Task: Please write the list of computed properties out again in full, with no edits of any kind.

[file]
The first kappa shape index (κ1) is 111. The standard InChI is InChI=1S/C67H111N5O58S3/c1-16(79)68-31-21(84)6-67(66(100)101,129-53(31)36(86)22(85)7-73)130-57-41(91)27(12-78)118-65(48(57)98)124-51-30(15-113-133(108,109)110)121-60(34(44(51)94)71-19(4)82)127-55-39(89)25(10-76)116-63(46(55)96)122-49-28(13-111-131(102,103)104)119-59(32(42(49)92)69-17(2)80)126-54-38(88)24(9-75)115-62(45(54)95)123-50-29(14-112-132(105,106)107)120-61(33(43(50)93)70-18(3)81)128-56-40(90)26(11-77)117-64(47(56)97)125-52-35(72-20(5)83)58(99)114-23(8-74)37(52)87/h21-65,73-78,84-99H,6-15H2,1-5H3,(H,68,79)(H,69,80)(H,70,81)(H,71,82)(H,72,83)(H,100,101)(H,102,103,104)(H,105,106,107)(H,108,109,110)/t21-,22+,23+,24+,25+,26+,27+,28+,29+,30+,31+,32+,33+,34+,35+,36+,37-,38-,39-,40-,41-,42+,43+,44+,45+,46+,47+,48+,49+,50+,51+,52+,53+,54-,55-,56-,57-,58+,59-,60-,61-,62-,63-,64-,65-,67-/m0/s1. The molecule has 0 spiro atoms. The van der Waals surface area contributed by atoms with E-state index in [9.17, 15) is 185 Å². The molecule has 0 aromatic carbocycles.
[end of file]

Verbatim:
The first kappa shape index (κ1) is 111. The standard InChI is InChI=1S/C67H111N5O58S3/c1-16(79)68-31-21(84)6-67(66(100)101,129-53(31)36(86)22(85)7-73)130-57-41(91)27(12-78)118-65(48(57)98)124-51-30(15-113-133(108,109)110)121-60(34(44(51)94)71-19(4)82)127-55-39(89)25(10-76)116-63(46(55)96)122-49-28(13-111-131(102,103)104)119-59(32(42(49)92)69-17(2)80)126-54-38(88)24(9-75)115-62(45(54)95)123-50-29(14-112-132(105,106)107)120-61(33(43(50)93)70-18(3)81)128-56-40(90)26(11-77)117-64(47(56)97)125-52-35(72-20(5)83)58(99)114-23(8-74)37(52)87/h21-65,73-78,84-99H,6-15H2,1-5H3,(H,68,79)(H,69,80)(H,70,81)(H,71,82)(H,72,83)(H,100,101)(H,102,103,104)(H,105,106,107)(H,108,109,110)/t21-,22+,23+,24+,25+,26+,27+,28+,29+,30+,31+,32+,33+,34+,35+,36+,37-,38-,39-,40-,41-,42+,43+,44+,45+,46+,47+,48+,49+,50+,51+,52+,53+,54-,55-,56-,57-,58+,59-,60-,61-,62-,63-,64-,65-,67-/m0/s1. The molecule has 0 spiro atoms. The van der Waals surface area contributed by atoms with E-state index in [9.17, 15) is 185 Å². The molecule has 0 aromatic carbocycles.